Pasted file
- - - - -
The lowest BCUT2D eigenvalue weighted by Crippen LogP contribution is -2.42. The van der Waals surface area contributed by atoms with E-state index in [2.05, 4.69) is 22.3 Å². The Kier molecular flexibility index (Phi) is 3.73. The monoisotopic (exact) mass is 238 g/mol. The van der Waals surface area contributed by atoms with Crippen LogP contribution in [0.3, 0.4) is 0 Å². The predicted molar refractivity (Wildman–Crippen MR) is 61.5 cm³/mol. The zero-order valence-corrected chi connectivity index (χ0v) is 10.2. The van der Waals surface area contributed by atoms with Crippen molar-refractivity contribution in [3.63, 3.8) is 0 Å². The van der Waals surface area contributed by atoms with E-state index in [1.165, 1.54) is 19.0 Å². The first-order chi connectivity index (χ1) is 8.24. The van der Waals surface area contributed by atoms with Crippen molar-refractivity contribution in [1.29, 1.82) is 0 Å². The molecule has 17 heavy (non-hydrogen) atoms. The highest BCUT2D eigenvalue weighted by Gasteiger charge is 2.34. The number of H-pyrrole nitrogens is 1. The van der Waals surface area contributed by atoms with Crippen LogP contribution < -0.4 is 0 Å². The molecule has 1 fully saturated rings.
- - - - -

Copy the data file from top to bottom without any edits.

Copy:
The lowest BCUT2D eigenvalue weighted by Crippen LogP contribution is -2.42. The van der Waals surface area contributed by atoms with E-state index in [2.05, 4.69) is 22.3 Å². The Kier molecular flexibility index (Phi) is 3.73. The monoisotopic (exact) mass is 238 g/mol. The van der Waals surface area contributed by atoms with Crippen LogP contribution in [0.3, 0.4) is 0 Å². The predicted molar refractivity (Wildman–Crippen MR) is 61.5 cm³/mol. The zero-order valence-corrected chi connectivity index (χ0v) is 10.2. The van der Waals surface area contributed by atoms with Crippen molar-refractivity contribution in [3.63, 3.8) is 0 Å². The van der Waals surface area contributed by atoms with E-state index in [1.165, 1.54) is 19.0 Å². The first-order chi connectivity index (χ1) is 8.24. The van der Waals surface area contributed by atoms with Crippen molar-refractivity contribution in [1.29, 1.82) is 0 Å². The molecule has 17 heavy (non-hydrogen) atoms. The highest BCUT2D eigenvalue weighted by Gasteiger charge is 2.34. The number of H-pyrrole nitrogens is 1. The van der Waals surface area contributed by atoms with Crippen LogP contribution < -0.4 is 0 Å². The molecule has 1 fully saturated rings.